Waze: Saving you time on the road
Speaking of driving, no list about life-changing Israeli startups would be complete without mentioning Waze.
Launched in 2008 in Israel, and now owned by Google, this navigation app uses a complex algorithm and the real-time speeds of its users to determine the best driving routes. Waze’s strength is its crowd-sourced reports. It’s stronger in denser areas than in rural ones and has the advantage of using both human and machine knowledge. Waze’s initial mission was simply to save five minutes a day for every motorist, but now it has become a must-have app for any driver.
As the world’s attention focuses on news of self-driving cars, Waze’s innovative technology will certainly play a major role in their development.
UPnRIDE: Helping paraplegics stand tall
If driving is something most of us take for granted, walking is even more so. But in the US alone, there are nearly 250,000 individuals with spinal cord injuries that partially or entirely inhibit regular motor functions. For them, standing and walking around freely remains the stuff of dreams.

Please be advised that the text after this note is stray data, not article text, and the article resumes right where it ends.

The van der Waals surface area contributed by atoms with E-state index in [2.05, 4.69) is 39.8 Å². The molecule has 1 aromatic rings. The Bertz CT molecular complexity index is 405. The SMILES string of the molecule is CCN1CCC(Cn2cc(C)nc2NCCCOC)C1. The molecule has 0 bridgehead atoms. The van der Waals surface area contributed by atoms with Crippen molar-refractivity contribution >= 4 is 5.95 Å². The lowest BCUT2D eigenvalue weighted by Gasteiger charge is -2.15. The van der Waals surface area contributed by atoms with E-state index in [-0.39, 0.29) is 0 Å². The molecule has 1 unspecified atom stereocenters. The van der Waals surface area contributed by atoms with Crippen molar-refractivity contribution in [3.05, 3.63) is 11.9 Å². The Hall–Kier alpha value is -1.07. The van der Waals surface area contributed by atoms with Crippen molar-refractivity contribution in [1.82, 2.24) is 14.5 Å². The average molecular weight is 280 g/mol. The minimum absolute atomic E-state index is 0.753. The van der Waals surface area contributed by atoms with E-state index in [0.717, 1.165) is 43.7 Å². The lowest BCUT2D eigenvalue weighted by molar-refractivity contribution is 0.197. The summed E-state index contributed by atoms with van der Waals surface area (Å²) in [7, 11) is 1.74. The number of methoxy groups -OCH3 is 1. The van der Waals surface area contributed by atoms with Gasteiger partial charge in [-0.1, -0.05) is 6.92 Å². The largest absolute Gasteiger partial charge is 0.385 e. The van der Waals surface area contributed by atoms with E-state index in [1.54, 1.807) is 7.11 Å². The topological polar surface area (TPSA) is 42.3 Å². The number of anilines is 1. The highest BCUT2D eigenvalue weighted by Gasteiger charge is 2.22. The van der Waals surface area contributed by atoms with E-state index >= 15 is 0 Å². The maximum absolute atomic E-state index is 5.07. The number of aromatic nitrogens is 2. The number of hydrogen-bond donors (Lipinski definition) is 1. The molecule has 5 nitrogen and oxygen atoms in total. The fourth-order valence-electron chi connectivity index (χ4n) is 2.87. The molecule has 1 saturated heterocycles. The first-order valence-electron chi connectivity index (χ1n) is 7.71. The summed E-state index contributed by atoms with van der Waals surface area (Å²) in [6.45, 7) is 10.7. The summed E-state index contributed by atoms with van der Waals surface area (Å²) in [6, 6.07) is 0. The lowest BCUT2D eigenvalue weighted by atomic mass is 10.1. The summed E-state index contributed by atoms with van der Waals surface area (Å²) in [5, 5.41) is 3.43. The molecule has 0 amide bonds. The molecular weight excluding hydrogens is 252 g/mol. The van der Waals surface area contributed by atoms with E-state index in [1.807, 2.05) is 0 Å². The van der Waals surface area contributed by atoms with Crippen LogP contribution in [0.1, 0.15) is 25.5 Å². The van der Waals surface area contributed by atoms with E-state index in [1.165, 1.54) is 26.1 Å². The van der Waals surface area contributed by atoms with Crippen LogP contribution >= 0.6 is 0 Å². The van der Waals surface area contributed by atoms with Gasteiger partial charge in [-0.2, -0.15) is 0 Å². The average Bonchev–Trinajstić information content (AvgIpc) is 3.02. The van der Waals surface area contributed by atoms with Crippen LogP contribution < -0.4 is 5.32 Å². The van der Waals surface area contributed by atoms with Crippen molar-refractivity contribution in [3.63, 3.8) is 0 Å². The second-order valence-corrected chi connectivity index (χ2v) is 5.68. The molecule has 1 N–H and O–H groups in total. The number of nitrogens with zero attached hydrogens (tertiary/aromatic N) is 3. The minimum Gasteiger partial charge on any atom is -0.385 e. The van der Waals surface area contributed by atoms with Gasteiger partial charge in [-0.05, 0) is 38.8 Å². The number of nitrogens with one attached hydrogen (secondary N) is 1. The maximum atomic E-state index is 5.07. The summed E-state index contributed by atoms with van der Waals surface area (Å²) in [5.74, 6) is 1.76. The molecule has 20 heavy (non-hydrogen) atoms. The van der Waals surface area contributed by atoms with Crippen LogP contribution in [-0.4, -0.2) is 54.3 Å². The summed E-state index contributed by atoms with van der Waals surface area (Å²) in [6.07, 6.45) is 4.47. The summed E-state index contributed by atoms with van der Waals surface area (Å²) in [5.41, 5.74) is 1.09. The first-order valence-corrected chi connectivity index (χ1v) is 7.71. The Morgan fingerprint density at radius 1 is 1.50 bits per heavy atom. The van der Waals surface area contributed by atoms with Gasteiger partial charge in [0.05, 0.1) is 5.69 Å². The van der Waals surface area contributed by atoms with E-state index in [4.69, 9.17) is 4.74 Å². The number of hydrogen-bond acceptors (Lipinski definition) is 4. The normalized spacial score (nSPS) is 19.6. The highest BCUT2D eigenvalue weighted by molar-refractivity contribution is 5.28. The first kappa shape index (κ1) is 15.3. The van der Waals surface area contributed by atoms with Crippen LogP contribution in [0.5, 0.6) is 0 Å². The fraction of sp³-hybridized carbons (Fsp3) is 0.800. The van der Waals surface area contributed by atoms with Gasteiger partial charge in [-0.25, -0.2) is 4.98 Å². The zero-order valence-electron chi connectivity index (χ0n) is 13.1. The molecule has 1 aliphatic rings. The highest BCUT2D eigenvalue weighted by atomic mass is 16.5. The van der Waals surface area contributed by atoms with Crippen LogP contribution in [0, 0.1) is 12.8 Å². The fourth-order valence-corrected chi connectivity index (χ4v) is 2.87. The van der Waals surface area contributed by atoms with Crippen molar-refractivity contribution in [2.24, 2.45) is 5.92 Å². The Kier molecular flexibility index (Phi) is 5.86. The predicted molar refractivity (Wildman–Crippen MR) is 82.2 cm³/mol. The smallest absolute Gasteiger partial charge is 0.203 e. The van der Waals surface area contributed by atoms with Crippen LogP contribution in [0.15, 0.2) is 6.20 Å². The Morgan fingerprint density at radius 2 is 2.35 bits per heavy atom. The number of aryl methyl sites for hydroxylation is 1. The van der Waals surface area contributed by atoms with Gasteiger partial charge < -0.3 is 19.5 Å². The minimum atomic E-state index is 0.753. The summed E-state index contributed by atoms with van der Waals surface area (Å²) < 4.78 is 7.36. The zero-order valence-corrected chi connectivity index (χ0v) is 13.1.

UPnRIDE, a revolutionary new Segway-like device that allows quadriplegics to stand up and move around almost anywhere, is poised to change the life of thousands of paralyzed people around the globe.
The Israeli device was developed by Dr. Amit Goffer, who already founded the revolutionary exoskeleton ReWalk, which enables paraplegics to walk and climb stairs. His new device will help quadriplegics (people paralyzed from the neck down) to stand and be mobile.